Yet Halperin immediately praised Christie’s Thursday press conference, otherwise known as his two-hour pity party, as a “virtuoso” performance. And on Sunday Halperin Tweeted:
Best '16 political news for @GovChristie : no one else in the field is strong/rising or had a great '13. He remains as strong as anyone else
— Mark Halperin (@MarkHalperin) January 12, 2014
Sadly for Barbara Buono, the Halperin-Heilemann book came out the day of her landslide loss to Christie. It belatedly opened the door for the national media to reexamine Christie’s ethics problems; then came the bridge scandal. Looking back, I think even I was taken in by Christie’s Hurricane Sandy performance and the perceived inevitability of his reelection. I didn’t write one word about Buono’s campaign, though I may have said one or two nice things on MSNBC.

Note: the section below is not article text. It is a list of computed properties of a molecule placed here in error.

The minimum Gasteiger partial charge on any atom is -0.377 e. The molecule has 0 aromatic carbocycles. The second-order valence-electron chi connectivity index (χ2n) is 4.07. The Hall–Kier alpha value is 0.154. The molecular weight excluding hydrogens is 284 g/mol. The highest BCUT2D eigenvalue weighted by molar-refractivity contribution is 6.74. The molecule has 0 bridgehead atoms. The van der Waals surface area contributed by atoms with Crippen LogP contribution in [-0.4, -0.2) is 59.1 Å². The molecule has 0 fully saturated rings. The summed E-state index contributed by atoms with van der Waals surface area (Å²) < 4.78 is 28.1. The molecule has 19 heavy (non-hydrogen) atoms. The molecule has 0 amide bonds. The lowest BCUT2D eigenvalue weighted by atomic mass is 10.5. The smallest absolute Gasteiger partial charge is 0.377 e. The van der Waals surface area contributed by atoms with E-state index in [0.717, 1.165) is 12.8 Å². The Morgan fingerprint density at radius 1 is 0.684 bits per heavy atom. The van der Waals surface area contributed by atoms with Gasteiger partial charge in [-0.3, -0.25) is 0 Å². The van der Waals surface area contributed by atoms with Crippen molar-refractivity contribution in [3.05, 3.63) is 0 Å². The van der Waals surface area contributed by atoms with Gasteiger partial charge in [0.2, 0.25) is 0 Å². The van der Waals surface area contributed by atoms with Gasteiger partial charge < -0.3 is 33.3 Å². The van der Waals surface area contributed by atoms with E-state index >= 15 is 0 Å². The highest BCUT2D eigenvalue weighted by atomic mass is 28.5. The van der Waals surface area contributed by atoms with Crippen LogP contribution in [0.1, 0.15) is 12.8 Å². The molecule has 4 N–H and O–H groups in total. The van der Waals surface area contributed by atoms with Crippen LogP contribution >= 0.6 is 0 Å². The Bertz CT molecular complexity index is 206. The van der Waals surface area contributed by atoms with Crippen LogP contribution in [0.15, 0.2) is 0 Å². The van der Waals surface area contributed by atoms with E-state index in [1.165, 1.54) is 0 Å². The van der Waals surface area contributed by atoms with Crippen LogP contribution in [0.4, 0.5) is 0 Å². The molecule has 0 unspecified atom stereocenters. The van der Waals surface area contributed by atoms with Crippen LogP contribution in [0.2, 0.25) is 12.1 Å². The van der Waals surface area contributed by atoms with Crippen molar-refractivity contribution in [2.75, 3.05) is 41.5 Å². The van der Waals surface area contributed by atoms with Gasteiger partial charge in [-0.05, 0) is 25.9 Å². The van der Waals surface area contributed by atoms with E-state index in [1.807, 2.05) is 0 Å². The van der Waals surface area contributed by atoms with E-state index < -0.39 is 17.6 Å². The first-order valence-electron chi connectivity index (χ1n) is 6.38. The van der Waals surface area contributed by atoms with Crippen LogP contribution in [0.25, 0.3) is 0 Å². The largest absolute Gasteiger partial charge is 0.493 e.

I saw Buono at an MSNBC studio last week, and I apologized to her for not doing my job – for assuming Christie was a shoo-in and mostly ignoring the New Jersey gubernatorial election, paying attention to closer races. I hope a lot of Democrats are doing the same. Mostly, though, I hope the media can learn a lesson from its Christie fever, but that’s even less likely.